A correctly matched coil ratio with respect to the intended voltage induction.

A high frequency in the order of 200kHz to 500kHz or higher for the transmitter coil.

And a high current for the transmitter coil, depending on how much distance the radiated electromagnetic waves is required to be transferred.

For more info regarding how wireless transfer works, please feel free to comment.

Need Help? Please leave a comment, I'll get back soon with a reply!


  1. Sir,how much distance I can transfer this energy

  2. as explained here:

  3. Hii Sir ,
    I want to make a circuit which convert 5v 5amps into 5v 1amps . Sir i want your help please help me .


  4. Hi Mayank

    use a 7805 IC...however the output V might drop a bit.

  5. Swagatam, if 7805 is used, it would only drop the output voltage. If the connected circuit draws current over 1.5 amp, 7805 itself would burn. For reducing the current rating, a ferrite core transformer with similar primary to secondary turn ratio, but having thin secondary winding wire would solve the purpose. I hope you could suggest proper calculations & other components required.

  6. Hi Ravi, a 7805 will never burn due to overload or a short circuit, as it's internally protected for all these issues, but it will need to be adequately heatsinked for getting optimal an response from it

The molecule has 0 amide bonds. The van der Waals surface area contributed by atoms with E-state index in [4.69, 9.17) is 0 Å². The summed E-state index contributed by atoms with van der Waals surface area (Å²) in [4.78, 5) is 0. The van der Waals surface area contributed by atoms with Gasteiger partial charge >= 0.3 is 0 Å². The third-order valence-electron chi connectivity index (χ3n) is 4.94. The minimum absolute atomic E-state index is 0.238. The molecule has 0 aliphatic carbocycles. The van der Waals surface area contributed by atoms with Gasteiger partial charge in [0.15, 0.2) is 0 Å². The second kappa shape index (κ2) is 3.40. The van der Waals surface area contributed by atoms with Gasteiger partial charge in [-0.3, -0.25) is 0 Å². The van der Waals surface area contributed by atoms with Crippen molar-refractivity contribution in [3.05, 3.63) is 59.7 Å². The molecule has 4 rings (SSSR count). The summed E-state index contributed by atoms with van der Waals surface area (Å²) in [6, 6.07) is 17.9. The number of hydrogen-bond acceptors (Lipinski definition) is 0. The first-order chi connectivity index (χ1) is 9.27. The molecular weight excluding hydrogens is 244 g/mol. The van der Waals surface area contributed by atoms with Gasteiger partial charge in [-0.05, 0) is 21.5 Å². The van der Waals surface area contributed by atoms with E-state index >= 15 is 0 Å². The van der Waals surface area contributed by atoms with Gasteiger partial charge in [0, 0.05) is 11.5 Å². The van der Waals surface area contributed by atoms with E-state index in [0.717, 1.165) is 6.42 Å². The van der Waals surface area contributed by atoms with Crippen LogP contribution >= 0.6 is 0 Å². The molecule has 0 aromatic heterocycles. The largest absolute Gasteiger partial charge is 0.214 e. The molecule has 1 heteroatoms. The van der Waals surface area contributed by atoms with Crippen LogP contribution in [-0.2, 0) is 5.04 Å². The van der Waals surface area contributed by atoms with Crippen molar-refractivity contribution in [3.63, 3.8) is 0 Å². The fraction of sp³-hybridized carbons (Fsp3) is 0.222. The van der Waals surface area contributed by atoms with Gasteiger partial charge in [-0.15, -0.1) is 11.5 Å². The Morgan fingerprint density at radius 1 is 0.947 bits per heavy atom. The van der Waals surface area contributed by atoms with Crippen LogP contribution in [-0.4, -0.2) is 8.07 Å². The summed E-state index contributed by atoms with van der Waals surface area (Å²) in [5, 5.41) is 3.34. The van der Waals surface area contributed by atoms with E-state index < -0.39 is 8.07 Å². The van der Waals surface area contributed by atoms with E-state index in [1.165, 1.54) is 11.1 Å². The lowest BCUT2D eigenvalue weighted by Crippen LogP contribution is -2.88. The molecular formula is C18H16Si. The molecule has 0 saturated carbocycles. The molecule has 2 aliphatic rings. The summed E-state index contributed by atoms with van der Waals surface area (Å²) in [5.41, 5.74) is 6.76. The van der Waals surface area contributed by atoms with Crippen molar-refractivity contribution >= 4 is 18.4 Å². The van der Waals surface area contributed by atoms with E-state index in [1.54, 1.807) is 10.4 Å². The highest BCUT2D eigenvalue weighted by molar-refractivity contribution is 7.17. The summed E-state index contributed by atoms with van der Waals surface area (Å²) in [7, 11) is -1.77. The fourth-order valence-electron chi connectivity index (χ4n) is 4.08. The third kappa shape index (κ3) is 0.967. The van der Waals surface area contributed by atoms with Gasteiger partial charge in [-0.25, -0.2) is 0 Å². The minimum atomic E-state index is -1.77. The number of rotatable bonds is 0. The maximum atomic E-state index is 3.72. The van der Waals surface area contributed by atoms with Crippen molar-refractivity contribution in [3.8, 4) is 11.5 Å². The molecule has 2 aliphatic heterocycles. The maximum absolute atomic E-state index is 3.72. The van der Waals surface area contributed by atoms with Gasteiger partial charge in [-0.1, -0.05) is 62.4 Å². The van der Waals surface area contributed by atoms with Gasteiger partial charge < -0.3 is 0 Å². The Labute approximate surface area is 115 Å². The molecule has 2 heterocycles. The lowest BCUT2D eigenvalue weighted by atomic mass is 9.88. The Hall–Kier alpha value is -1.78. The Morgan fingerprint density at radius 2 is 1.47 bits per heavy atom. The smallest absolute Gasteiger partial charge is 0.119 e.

7. i need some transistor based mini project which must be different and good

  8. Hi Sir i have problem i try make Wireless Power Transfer.i don't kwon about wire 30 swg sir...sir i have a roller how mny cm or mm wire sorry sir b'coz x finish study but experience sir 27 years...SIR I like electronics make...TQ SIR

  9. Hi Alpher, you can try any suitable thin enameled copper wire, thickness is not critical since current is low...

  10. I need a circuit diagram of transistor power energy transfer and mobile phone jammer

  11. sir, I got 3.5v at the o/p ,but to use 7805 we required min 7v..!
    so, what changes we do in the ckt so we get 7v at the o/p...?

  12. You can try increasing the number of turns of the receiver circuit

  13. No that cannot be possible, because the present wireless transmission tech requires the load to be very near to the transmitter

  14. yes that may be possible but the coils will need to be significantly huge, may be in the range of a couple of square meters

  15. when something is wireless it has to pass through air, for wireless power transfer high amount of current needs to be passed through air, which becomes extremely difficult due to the high resistance of air...therefore presently it looks impossible.

  16. If I want to transmit power over a distance of 20m wirelessly with a voltage of 220V. Please, what are the requirements in calculation and materials?
    Thank you!

  17. that's not feasible because it might not yield anything usable at the receiving end

  18. Sir you mentioned that both the inductors should have 18 turns. What should be the size (diameter or area of cross-section) of the cylindrical core on which we have to wind the coil?? What should be the value of inductance of both the inductors?? Please reply sir it would be a great help.